Roll a 13 using 2 ordinary dice


by dkotschessaa
Tags: dice, ordinary, roll
dkotschessaa
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#1
Feb24-11, 08:33 AM
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Originally posted on another forum with the title "are some things impossible?" The question was more of a philosophical one, but it got me thinking mathematically.

I thought I had a solution like this:

Put die #1 in a base 5 numbering system, you get the following values for the 6 rolls for die 1.
Roll Value (in base 5)
1 1
2 2
3 3
4 4
5 10
6 11

If you keep the second die in base 10 then, the rolls (5,3) and (6,2) give you 13.

But that's like trying to add 1 (binary) to decimal 2 and getting 3. I think I'm onto something but I don't know how to express it yet. Any ideas?

-Dave KA
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HallsofIvy
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#2
Feb24-11, 08:45 AM
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No, [itex]11_5+ 3_{10}\ne 13[/itex] in any base! If you are determined to get a roll of 13 with two dice, replace 1, 2, 3, 4, 5, 6 on one die with 2, 4, 6, 8, 10, 12. then "13" would correspond to a roll of (1, 12).
Goongyae
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#3
Feb24-11, 12:39 PM
P: 70
You could label one die with 0,6,12,18,24,30.
Then with the other, normal die, each result in the range 1-36 will be equally likely.

Raphie
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#4
Feb24-11, 04:12 PM
P: 153

Roll a 13 using 2 ordinary dice


If one desired to make 13, in essence, the new 7, then you could label the dice as a straight run from 1 --> 6, and then 7 --> 12, in which case the least likely rolls would be 8 and 18.

6, 7 --> 13
5, 8 --> 13
4, 9 --> 13
3, 10 --> 13
2, 11 --> 13
1, 12 --> 13

6, 12 --> 18
1, 7 --> 8
dkotschessaa
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#5
Feb24-11, 05:45 PM
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P: 519
I think when the OP (on the other forum) said "ordinary dice" he meant those labeled 1-6, meaning one dot up to six dots. So I was trying to come up with a way to do it without changing the dots themselves. That's why I thought of a different base numbering system. So the symbols could stay the same but represent something else.
Raphie
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#6
Feb24-11, 06:34 PM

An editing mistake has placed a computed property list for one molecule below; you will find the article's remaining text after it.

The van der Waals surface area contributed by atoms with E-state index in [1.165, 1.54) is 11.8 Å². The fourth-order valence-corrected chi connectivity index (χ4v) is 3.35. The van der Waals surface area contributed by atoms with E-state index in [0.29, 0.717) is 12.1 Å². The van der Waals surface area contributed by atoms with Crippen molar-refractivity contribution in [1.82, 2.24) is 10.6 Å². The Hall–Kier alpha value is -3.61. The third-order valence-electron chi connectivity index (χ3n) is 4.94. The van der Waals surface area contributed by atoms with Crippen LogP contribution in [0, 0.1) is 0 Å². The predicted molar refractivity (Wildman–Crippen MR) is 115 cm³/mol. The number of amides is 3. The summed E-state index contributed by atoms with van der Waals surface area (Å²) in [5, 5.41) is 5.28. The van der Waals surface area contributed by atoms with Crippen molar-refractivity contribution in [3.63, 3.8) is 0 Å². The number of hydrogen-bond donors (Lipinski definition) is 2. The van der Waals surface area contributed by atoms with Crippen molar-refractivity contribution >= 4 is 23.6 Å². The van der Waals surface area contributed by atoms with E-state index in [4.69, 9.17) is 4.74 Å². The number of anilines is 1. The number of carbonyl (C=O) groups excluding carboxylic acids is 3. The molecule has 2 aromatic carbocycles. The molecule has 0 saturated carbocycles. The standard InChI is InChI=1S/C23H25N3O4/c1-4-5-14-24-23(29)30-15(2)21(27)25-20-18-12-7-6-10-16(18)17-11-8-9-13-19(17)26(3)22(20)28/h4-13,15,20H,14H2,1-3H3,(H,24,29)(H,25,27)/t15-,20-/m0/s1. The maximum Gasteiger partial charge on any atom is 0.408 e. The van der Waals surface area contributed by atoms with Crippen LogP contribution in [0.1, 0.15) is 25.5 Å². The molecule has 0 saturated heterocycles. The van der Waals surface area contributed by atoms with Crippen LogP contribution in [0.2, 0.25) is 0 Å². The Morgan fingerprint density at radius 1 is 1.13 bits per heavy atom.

P: 153
Quote Quote by dkotschessaa View Post
I was trying to come up with a way to do it without changing the dots themselves.
Not sure if this is what you were getting at, but here are some equivalencies to base 10 dice rolls in other bases...

10 --> b4, b5, b6, b7, b8, b9
---------------------------------
02 --> 02, 02, 02, 02, 02, 02
03 --> 03, 03, 03, 03, 03, 03
04 --> 10, 04, 04, 04, 04, 04
05 --> 11, 10, 05, 05, 05, 05
06 --> 12, 11, 10, 06, 06, 06
07 --> 13, 12, 11, 10, 07, 07
08 --> 20, 13, 12, 11, 10, 08
09 --> 21, 14, 13, 12, 11, 10
10 --> 22, 20, 14, 13, 12, 11
11 --> 23, 21, 15, 14, 13, 12
12 --> 30, 22, 20, 15, 14, 13

If, as per my previous post, one wanted to make 13 the new 7 (i.e. the most likely roll), base 4 would be the way to go.
Mensanator
Mensanator is offline
#7
Feb24-11, 11:06 PM
P: 105
Quote Quote by dkotschessaa View Post
Originally posted on another forum with the title "are some things impossible?" The question was more of a philosophical one, but it got me thinking mathematically.

I thought I had a solution like this:

Put die #1 in a base 5 numbering system, you get the following values for the 6 rolls for die 1.
Roll Value (in base 5)
1 1
2 2
3 3
4 4
5 10
6 11

If you keep the second die in base 10 then, the rolls (5,3) and (6,2) give you 13.

But that's like trying to add 1 (binary) to decimal 2 and getting 3. I think I'm onto something but I don't know how to express it yet. Any ideas?

-Dave KA
Use dice of different colors. Choose one color and add 6 to each face.
dodo
dodo is offline
#8
Feb25-11, 04:31 AM
P: 688
Perhaps one easy way is to interpret the dice result as in base 8; thus 6 + 5 = 13 (base 8).

It sounds like cheating to me, anyway. :)
dkotschessaa
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#9
Feb25-11, 01:23 PM
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P: 519
Quote Quote by Dodo View Post
Perhaps one easy way is to interpret the dice result as in base 8; thus 6 + 5 = 13 (base 8).
I think that's what I'm after. Simple! I'm not good with different bases.


It sounds like cheating to me, anyway. :)
Totally. It was just a mathematical answer to a non-mathematical question on a board of sci-fi geeks.

-M
ramsey2879
ramsey2879 is offline
#10
Mar1-11, 12:23 PM
P: 891
Quote Quote by Dodo View Post
Perhaps one easy way is to interpret the dice result as in base 8; thus 6 + 5 = 13 (base 8).

It sounds like cheating to me, anyway. :)
Consider the base as 12 and roll a 1 and 1. If one objects that you cant tell which die is the 12's digit one can roll one die at a time so you know which is the first of the ordered pair. No one said that there cant be gaps in the result rolled. But what I think is the best answer (in line with the op's original post ) is to consider the result in base 5; then, if you roll a 6+2, it would be 13 in base 5. Dies don't have bases, you just count the number of dots, 8 is 13 in base 5. You could also roll a 6+4 to get a 13 in base 7


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